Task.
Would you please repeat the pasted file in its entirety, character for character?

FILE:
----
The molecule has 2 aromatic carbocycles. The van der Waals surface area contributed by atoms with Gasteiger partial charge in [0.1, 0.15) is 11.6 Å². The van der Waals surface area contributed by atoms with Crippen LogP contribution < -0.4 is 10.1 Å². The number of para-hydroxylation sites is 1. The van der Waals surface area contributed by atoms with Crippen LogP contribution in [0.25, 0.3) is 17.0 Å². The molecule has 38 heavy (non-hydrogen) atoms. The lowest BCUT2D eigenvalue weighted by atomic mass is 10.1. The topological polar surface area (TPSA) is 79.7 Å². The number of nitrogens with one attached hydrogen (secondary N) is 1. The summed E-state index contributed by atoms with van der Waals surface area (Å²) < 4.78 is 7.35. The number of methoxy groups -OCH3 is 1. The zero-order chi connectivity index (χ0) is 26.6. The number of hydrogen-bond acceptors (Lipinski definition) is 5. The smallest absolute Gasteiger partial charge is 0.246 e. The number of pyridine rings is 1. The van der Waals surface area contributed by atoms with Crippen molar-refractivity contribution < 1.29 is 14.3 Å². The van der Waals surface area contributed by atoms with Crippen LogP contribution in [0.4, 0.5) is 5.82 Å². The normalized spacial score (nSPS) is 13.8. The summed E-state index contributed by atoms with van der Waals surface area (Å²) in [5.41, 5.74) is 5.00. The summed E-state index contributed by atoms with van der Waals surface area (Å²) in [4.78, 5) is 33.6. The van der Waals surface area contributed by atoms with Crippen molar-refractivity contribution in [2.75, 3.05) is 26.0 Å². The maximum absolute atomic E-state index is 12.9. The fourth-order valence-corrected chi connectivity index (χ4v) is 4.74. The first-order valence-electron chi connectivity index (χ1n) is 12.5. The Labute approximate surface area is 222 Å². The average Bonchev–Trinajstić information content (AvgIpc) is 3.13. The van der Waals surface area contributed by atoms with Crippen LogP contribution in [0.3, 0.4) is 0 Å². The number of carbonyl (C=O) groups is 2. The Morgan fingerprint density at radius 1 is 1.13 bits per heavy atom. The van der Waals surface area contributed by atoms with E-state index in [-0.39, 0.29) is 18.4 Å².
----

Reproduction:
The molecule has 2 aromatic carbocycles. The van der Waals surface area contributed by atoms with Gasteiger partial charge in [0.1, 0.15) is 11.6 Å². The van der Waals surface area contributed by atoms with Crippen LogP contribution < -0.4 is 10.1 Å². The number of para-hydroxylation sites is 1. The van der Waals surface area contributed by atoms with Crippen LogP contribution in [0.25, 0.3) is 17.0 Å². The molecule has 38 heavy (non-hydrogen) atoms. The lowest BCUT2D eigenvalue weighted by atomic mass is 10.1. The topological polar surface area (TPSA) is 79.7 Å². The number of nitrogens with one attached hydrogen (secondary N) is 1. The summed E-state index contributed by atoms with van der Waals surface area (Å²) < 4.78 is 7.35. The number of methoxy groups -OCH3 is 1. The zero-order chi connectivity index (χ0) is 26.6. The number of hydrogen-bond acceptors (Lipinski definition) is 5. The smallest absolute Gasteiger partial charge is 0.246 e. The number of pyridine rings is 1. The van der Waals surface area contributed by atoms with Crippen molar-refractivity contribution < 1.29 is 14.3 Å². The van der Waals surface area contributed by atoms with Crippen LogP contribution in [0.4, 0.5) is 5.82 Å². The normalized spacial score (nSPS) is 13.8. The summed E-state index contributed by atoms with van der Waals surface area (Å²) in [5.41, 5.74) is 5.00. The summed E-state index contributed by atoms with van der Waals surface area (Å²) in [4.78, 5) is 33.6. The van der Waals surface area contributed by atoms with Crippen molar-refractivity contribution in [2.75, 3.05) is 26.0 Å². The maximum absolute atomic E-state index is 12.9. The fourth-order valence-corrected chi connectivity index (χ4v) is 4.74. The first-order valence-electron chi connectivity index (χ1n) is 12.5. The Labute approximate surface area is 222 Å². The average Bonchev–Trinajstić information content (AvgIpc) is 3.13. The van der Waals surface area contributed by atoms with Crippen LogP contribution in [0.3, 0.4) is 0 Å². The number of carbonyl (C=O) groups is 2. The Morgan fingerprint density at radius 1 is 1.13 bits per heavy atom. The van der Waals surface area contributed by atoms with E-state index in [-0.39, 0.29) is 18.4 Å².